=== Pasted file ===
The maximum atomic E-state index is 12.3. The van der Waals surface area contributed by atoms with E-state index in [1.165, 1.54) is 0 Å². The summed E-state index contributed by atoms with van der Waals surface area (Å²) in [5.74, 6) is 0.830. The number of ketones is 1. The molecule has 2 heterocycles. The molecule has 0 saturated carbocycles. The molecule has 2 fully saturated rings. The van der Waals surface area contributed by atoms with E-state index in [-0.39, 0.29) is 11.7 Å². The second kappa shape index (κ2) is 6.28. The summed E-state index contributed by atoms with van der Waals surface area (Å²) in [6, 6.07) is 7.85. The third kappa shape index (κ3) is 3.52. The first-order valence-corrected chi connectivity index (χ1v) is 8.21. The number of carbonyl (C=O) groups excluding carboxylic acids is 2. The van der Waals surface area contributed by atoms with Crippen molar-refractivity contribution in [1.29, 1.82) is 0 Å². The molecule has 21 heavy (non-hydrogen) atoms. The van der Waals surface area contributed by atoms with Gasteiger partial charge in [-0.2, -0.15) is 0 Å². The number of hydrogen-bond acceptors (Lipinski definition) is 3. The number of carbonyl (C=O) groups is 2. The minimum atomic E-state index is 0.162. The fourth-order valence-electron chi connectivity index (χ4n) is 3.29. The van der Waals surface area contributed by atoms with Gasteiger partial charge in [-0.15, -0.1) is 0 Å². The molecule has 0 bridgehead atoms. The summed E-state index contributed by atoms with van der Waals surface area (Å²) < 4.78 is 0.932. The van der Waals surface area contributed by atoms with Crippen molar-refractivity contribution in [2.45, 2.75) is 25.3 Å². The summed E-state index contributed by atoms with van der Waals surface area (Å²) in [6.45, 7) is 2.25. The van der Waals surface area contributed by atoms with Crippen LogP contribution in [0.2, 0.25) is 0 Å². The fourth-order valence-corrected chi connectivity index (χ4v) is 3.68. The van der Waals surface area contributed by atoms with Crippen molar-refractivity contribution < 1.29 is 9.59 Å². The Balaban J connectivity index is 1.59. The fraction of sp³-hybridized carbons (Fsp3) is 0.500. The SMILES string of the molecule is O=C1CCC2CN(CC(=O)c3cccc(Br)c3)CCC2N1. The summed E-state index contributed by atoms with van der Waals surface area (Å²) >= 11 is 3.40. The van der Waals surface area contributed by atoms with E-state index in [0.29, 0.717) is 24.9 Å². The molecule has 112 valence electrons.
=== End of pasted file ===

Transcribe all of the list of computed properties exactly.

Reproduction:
The maximum atomic E-state index is 12.3. The van der Waals surface area contributed by atoms with E-state index in [1.165, 1.54) is 0 Å². The summed E-state index contributed by atoms with van der Waals surface area (Å²) in [5.74, 6) is 0.830. The number of ketones is 1. The molecule has 2 heterocycles. The molecule has 0 saturated carbocycles. The molecule has 2 fully saturated rings. The van der Waals surface area contributed by atoms with E-state index in [-0.39, 0.29) is 11.7 Å². The second kappa shape index (κ2) is 6.28. The summed E-state index contributed by atoms with van der Waals surface area (Å²) in [6, 6.07) is 7.85. The third kappa shape index (κ3) is 3.52. The first-order valence-corrected chi connectivity index (χ1v) is 8.21. The number of carbonyl (C=O) groups excluding carboxylic acids is 2. The van der Waals surface area contributed by atoms with Crippen molar-refractivity contribution in [1.29, 1.82) is 0 Å². The molecule has 21 heavy (non-hydrogen) atoms. The van der Waals surface area contributed by atoms with Gasteiger partial charge in [-0.2, -0.15) is 0 Å². The number of hydrogen-bond acceptors (Lipinski definition) is 3. The number of carbonyl (C=O) groups is 2. The minimum atomic E-state index is 0.162. The fourth-order valence-electron chi connectivity index (χ4n) is 3.29. The van der Waals surface area contributed by atoms with Gasteiger partial charge in [-0.15, -0.1) is 0 Å². The molecule has 0 bridgehead atoms. The summed E-state index contributed by atoms with van der Waals surface area (Å²) < 4.78 is 0.932. The van der Waals surface area contributed by atoms with Crippen molar-refractivity contribution in [2.45, 2.75) is 25.3 Å². The summed E-state index contributed by atoms with van der Waals surface area (Å²) in [6.45, 7) is 2.25. The van der Waals surface area contributed by atoms with Crippen LogP contribution in [0.2, 0.25) is 0 Å². The fourth-order valence-corrected chi connectivity index (χ4v) is 3.68. The van der Waals surface area contributed by atoms with Crippen molar-refractivity contribution < 1.29 is 9.59 Å². The Balaban J connectivity index is 1.59. The fraction of sp³-hybridized carbons (Fsp3) is 0.500. The SMILES string of the molecule is O=C1CCC2CN(CC(=O)c3cccc(Br)c3)CCC2N1. The summed E-state index contributed by atoms with van der Waals surface area (Å²) >= 11 is 3.40. The van der Waals surface area contributed by atoms with E-state index in [0.29, 0.717) is 24.9 Å². The molecule has 112 valence electrons.